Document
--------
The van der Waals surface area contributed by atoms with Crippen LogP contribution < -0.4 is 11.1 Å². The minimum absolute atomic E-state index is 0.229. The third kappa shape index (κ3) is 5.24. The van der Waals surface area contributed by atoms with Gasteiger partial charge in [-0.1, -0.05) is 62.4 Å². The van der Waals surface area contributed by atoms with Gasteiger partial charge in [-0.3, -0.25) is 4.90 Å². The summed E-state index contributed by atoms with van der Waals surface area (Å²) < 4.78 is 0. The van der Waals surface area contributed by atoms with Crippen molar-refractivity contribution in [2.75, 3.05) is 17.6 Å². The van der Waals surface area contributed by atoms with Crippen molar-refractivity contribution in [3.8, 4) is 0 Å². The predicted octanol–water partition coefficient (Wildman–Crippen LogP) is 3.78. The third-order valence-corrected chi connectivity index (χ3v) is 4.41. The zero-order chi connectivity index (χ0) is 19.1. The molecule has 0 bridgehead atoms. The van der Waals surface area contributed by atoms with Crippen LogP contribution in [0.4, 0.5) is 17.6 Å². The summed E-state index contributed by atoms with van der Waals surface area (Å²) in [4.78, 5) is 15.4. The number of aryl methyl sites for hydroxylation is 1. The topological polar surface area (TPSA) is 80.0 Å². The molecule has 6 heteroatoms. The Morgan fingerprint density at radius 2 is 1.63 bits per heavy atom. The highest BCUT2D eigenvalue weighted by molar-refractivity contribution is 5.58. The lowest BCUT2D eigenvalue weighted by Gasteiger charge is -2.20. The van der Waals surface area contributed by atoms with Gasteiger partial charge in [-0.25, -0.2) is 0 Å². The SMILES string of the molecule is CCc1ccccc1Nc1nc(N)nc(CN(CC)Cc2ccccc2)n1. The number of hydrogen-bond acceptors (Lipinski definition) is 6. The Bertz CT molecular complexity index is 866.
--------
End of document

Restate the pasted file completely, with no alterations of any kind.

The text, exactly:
The van der Waals surface area contributed by atoms with Crippen LogP contribution < -0.4 is 11.1 Å². The minimum absolute atomic E-state index is 0.229. The third kappa shape index (κ3) is 5.24. The van der Waals surface area contributed by atoms with Gasteiger partial charge in [-0.1, -0.05) is 62.4 Å². The van der Waals surface area contributed by atoms with Gasteiger partial charge in [-0.3, -0.25) is 4.90 Å². The summed E-state index contributed by atoms with van der Waals surface area (Å²) < 4.78 is 0. The van der Waals surface area contributed by atoms with Crippen molar-refractivity contribution in [2.75, 3.05) is 17.6 Å². The van der Waals surface area contributed by atoms with Crippen molar-refractivity contribution in [3.8, 4) is 0 Å². The predicted octanol–water partition coefficient (Wildman–Crippen LogP) is 3.78. The third-order valence-corrected chi connectivity index (χ3v) is 4.41. The zero-order chi connectivity index (χ0) is 19.1. The molecule has 0 bridgehead atoms. The van der Waals surface area contributed by atoms with Crippen LogP contribution in [0.4, 0.5) is 17.6 Å². The summed E-state index contributed by atoms with van der Waals surface area (Å²) in [4.78, 5) is 15.4. The number of aryl methyl sites for hydroxylation is 1. The topological polar surface area (TPSA) is 80.0 Å². The molecule has 6 heteroatoms. The Morgan fingerprint density at radius 2 is 1.63 bits per heavy atom. The highest BCUT2D eigenvalue weighted by molar-refractivity contribution is 5.58. The lowest BCUT2D eigenvalue weighted by Gasteiger charge is -2.20. The van der Waals surface area contributed by atoms with Gasteiger partial charge in [-0.25, -0.2) is 0 Å². The SMILES string of the molecule is CCc1ccccc1Nc1nc(N)nc(CN(CC)Cc2ccccc2)n1. The number of hydrogen-bond acceptors (Lipinski definition) is 6. The Bertz CT molecular complexity index is 866.